Op Ed: A Circle of Elders with Three Questions
Submitted by J. Michael Combs, Robert Dunsmore, & Marie Markesteyn
I sat in circle with 15 other elders, mostly unknown to me. Retired engineers, farmers, schoolteachers, songsters, poets, journalists and writers … half a millennium of wisdom and experience represented here. Anglos and Hispanos, women and men, life-long residents and transplants to the valley, El Valle. Catholics, Protestants, Buddhists and Sikhs.
Within minutes it was clear that I was among some deep thinkers: we’d read truckloads of books and articles, most of us had formal educations as well. We’d raised families, watched the world and society around us change, and we were troubled. The deep love for Northern New Mexico was apparent. Community activists, back-to-the-landers … our own elders had seen the nineteenth century out, and we’d seen the twenty-first make its troubled entrance. None of us would see it to its close, but we peered into that unknowable future, trying to forecast, based on what we’ve seen.
The source of our unease, a familiar litany of troubling symptoms: Loss of land base, decline in quality of food, increased dependence for our food on distant fields owned by corporations, trucked enormous distances; epidemics of obesity, diabetes, addiction; disintegration of families and communities, crime; sports- and celebrity-worship resulting in a dumbed-down, uninvolved and apathetic electorate; water scarcity and water loss to urban, industrial and military use …
And most troubling, we spoke of our youth: How so many of them wind up in the school-to-prison pipeline, or in the military to serve the Empire via the poverty draft; brain-drain and the out-migration of so many of the sharpest ones; how full the obituaries are with birthdates far too recent: the 70’s & 80’s, 90’s & aughts.
Technology incursions displacing so many human interactions; the Web replacing earlier life-nourishing webs we’d been blessed to grow up with.
It was obvious, we agreed, that the thinned ranks of ancianos, our own parents’ generation, could not be looked to for a change. And remembering how wrapped around our own axles we’d been during our youth and middle years as we tried to raise families, establish households, and figure out what the heck Life was about, we felt a sense of responsibility devolve onto our own shoulders.
We’d been around the block enough to have some perspective. We’d seen an earlier version, remembered what a slower-paced, more family- and community-centered way of living looked like. “If there is to be a change,” we saw, “surely we elders must have some part to play in bringing this about. There must be a change, or else humanity cannot continue, the Earth will not survive. But how?”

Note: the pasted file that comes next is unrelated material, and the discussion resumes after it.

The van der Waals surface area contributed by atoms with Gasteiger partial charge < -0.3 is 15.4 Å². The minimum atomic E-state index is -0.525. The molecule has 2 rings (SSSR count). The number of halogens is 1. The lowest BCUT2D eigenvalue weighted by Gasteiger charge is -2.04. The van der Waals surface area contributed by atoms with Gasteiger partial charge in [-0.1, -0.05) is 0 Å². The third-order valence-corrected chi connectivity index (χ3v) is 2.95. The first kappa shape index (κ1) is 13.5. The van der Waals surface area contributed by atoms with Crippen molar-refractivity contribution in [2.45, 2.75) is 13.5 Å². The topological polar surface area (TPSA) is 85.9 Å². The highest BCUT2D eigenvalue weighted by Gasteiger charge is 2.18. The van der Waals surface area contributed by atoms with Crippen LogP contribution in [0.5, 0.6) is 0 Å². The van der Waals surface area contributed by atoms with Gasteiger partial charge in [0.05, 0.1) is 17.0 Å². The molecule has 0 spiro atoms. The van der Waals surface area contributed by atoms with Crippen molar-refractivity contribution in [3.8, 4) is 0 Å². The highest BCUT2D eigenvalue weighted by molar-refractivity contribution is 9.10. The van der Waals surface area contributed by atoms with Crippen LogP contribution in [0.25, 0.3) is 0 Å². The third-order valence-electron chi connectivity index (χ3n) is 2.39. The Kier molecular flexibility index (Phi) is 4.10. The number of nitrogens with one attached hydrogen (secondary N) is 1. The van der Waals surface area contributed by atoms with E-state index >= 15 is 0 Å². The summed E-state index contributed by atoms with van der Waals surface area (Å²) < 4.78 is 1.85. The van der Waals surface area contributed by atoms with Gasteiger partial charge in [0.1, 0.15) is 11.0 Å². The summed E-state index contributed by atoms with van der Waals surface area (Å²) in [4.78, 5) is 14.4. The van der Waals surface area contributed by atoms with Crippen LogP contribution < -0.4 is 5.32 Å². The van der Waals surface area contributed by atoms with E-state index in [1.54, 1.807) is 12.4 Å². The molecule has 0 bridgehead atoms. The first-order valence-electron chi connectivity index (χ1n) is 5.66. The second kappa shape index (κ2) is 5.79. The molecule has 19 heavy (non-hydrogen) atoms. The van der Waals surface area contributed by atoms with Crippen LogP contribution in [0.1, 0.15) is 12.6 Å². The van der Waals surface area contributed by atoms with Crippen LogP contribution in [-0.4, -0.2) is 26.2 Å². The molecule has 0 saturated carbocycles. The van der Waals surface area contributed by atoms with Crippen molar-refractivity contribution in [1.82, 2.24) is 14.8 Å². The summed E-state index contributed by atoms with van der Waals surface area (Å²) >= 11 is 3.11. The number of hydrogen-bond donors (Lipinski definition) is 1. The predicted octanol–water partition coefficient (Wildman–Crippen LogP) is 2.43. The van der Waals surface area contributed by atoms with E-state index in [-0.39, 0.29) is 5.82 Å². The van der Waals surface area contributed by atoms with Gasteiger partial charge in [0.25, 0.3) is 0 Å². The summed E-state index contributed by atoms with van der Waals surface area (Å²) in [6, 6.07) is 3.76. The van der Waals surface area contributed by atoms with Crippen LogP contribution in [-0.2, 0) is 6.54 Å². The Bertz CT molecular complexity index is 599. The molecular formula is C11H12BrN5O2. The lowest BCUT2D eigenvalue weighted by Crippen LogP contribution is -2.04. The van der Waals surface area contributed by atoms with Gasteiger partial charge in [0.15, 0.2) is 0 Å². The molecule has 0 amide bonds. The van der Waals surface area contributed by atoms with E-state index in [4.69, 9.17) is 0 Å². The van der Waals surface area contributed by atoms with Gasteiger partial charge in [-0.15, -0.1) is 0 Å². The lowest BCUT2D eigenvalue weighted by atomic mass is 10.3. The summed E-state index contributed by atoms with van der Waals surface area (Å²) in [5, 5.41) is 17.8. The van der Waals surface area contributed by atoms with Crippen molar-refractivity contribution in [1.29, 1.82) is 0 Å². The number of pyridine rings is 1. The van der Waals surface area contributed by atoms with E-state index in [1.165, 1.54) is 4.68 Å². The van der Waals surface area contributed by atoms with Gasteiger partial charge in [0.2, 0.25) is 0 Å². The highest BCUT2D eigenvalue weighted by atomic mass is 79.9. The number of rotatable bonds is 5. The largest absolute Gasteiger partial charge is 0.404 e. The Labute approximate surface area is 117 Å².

A roomful of hand-wringing fogies, bemoaning the passing of “the good old days,” this was surely not. We used a talking stick — with mixed success — an effort to bring Tradition and Respect to a circle where so many were bursting with ideas, anxious to share and be heard. Some reached for the stick after every other speaker, certain of their own voice; others shared only when urged on by the group.
In our stories we shared about childhoods on farms, about our own grandparents, about a time when most socializing happened within homes rather than in commercial spaces, when crime was low, addiction almost unknown, when as children we never knew what the word “bored” meant, and the prisons held tiny portions of our populations, rather than being the major industries they have grown into. None of us grew up with burglar alarms, motion-detector outdoor lights. We played outside most of the day, once our chores were done. Yes, crime did occur, but thinking of it, hearing about it, did not play a large part in our lives, as it seems to today.
We’d watched this mess grow up right before our eyes. Surely we ourselves had played some part without intending to. Some of us had lives full of activism stretching back into the sixties.
Are the forces puling us apart, degrading our land and water, fragmenting our communities and families, just too powerful to be stopped? Are our backgrounds just too divergent and fragmented to hold a common vision towards which we might move, however haltingly?